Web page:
The Two Coreys Versus Your Mortal Soul
On the heels of Lindsay Lohan’s recent DUI arrest and Britney Spears’ reported meltdown at an OK! magazine photo shoot, the premiere of A&E’s The Two Coreys seems almost suspiciously well-timed. Like Lohan and Spears, Corey Feldman and Corey Haim are former child performers who grappled with the crippling fallout from early stardom (substance-abuse problems included). The men achieved pinup-boy fame in the ’80s after appearing in seven films together, and for the A&E show, they’ve shacked up (with cameras and Feldman’s wife, Susan, in tow), hoping to revive their professional partnership. Only time and ratings will tell if the series will be the means to that end, or the end in itself.
According to the A&E’s website, the Coreys, “propelled by their legendary onscreen chemistry,” starred in a “series of films that would define a generation, including The Lost Boys, Dream a Little Dream, and License to Drive.” Um, that would be my generation: please excuse me while I gag myself with a spoon. Hyperbole and inaccuracy aside (everyone knows we were defined by John Hughes’ movies, for Pete’s sake), both actors were
capable of fine performances back then, as indicated by Feldman’s comedic role in Stand by Me and Haim’s poignant turn in the terrific Lucas.
Although Feldman’s fame waned, he worked far more often than Haim, and the show presents him as the “sensible Corey” in an Odd Couple- like pairing. He’s described as “married, a working actor, and a neat freak,” while Haim is “single, unemployed, and a total slob!” That Feldman—once arrested for heroin possession and who dressed like the King of Pop well into the ’90s—is considered the normal one suggests how sharp a downturn Haim’s life has taken since the height of his celebrity.
In the third episode of The Two Coreys (the only one made available for preview), Haim reinforces this impression by referring repeatedly to his “past mistakes” and by throwing bravura hissy fits when he’s not the center of attention. Boiled down to its essence, the Coreys’ “legendary onscreen chemistry” seems to involve Haim whining and Feldman cajoling. In this episode, Haim bemoans Feldman’s “umbilical cord”-like connection to wife Susan and eventually lashes out at her during a heated argument. Haim yells, “She’s not part of The Two Coreys, and she never will be!”
The line is so ridiculously overripe, I couldn’t help but laugh out loud. At first, I assumed that Haim had unintentionally parodied himself, but upon watching the scene, I realized the cameras were not on him when the words were uttered. Even if the line wasn’t scripted outright, it looks as if it was dubbed in post-production. In any event, it underlines the drama and offers up Haim as an object of self-deluded ridicule.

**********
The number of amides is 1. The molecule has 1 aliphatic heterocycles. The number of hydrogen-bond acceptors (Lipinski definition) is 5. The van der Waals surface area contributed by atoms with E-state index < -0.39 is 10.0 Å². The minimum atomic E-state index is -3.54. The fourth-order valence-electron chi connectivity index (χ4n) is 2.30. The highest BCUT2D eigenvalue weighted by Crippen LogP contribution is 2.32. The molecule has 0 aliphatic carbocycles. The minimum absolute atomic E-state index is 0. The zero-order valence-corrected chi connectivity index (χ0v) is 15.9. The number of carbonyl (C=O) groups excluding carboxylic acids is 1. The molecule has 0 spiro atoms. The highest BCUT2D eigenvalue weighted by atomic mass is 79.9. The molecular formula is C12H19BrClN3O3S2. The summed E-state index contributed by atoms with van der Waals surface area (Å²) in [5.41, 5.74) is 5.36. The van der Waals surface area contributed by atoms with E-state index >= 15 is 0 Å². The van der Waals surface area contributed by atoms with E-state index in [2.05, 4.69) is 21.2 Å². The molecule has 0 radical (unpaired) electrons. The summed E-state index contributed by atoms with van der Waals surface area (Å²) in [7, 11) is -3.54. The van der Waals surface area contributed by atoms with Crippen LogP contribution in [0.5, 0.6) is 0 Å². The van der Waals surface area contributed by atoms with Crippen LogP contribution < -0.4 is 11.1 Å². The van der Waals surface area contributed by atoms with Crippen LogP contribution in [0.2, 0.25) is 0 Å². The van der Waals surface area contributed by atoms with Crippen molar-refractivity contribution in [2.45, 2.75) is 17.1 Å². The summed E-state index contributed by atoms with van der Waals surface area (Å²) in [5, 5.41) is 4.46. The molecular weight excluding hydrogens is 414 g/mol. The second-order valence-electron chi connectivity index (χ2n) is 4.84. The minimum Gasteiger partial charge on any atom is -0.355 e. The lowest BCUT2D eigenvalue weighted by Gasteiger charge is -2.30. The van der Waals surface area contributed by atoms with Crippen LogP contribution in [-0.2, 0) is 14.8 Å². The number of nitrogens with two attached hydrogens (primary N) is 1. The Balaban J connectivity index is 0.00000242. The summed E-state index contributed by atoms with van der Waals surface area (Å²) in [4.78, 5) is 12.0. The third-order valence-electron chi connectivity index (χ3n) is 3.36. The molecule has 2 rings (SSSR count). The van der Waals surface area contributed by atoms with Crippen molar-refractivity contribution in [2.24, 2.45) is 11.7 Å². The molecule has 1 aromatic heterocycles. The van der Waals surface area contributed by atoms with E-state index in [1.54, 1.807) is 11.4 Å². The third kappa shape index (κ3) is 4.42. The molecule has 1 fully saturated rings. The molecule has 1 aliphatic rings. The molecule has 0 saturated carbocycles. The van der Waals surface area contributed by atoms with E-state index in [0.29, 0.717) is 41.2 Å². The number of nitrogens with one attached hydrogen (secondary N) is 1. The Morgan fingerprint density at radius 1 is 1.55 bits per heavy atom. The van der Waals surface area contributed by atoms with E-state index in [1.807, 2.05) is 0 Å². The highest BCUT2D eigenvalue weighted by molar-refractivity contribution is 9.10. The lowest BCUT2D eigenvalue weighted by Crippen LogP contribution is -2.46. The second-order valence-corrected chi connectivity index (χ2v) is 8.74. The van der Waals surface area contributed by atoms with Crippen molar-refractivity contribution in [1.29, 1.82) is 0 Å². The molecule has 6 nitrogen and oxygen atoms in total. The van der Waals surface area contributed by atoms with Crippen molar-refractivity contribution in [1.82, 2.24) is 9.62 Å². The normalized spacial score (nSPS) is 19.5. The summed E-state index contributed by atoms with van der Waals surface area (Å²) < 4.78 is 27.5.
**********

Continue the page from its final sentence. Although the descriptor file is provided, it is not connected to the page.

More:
In a 13 July interview with Entertainment Weekly, Feldman asserts that The Two Coreys is “not a typical reality show, for the record. A lot of it is very suggested and set up,” even going as far as to call it an “improvisational comedy.” Whatever his motivation for this admission, Feldman clearly understands that on a “reality” show, he and Haim are expected to play themselves, rather than be themselves, and moreover, that their audience is poised to mock them. Because Haim is characterized as the show’s resident fuck-up, his image will take the biggest hit, but at this point, he has little to lose.
We learn in this episode that Haim has been banking his comeback on a sequel to The Lost Boys, and that he and Feldman are on a publicity tour in celebration of the film’s 20th anniversary. Haim is “stoked” by the opportunity, and he’s “doing what [he has] to do to promote the shit out of this thing.” Eventually his dream of producing the sequel is crushed when Feldman tells him Warner Bros. already has a straight-to-video follow-up in the works—and that Haim has not been invited to participate. Upon hearing the news, Haim breaks down in tears, and seeing Feldman compassionately tend to his rejected friend kind of got to me. As Feldman embraced Haim and whispered, “Dude, we were kids raised in this industry before we knew what the fuck we were doing,” I nodded my head in agreement and thought, “Right on, Corey.”
But then he related his own experience with rejection and the spell was broken: “Ninja Turtles 2? When they did that sequel without me, do you know how much that hurt?” And there I was, laughing again. But this time, I couldn’t tell if Feldman was laughing with me, and I felt guiltier for it.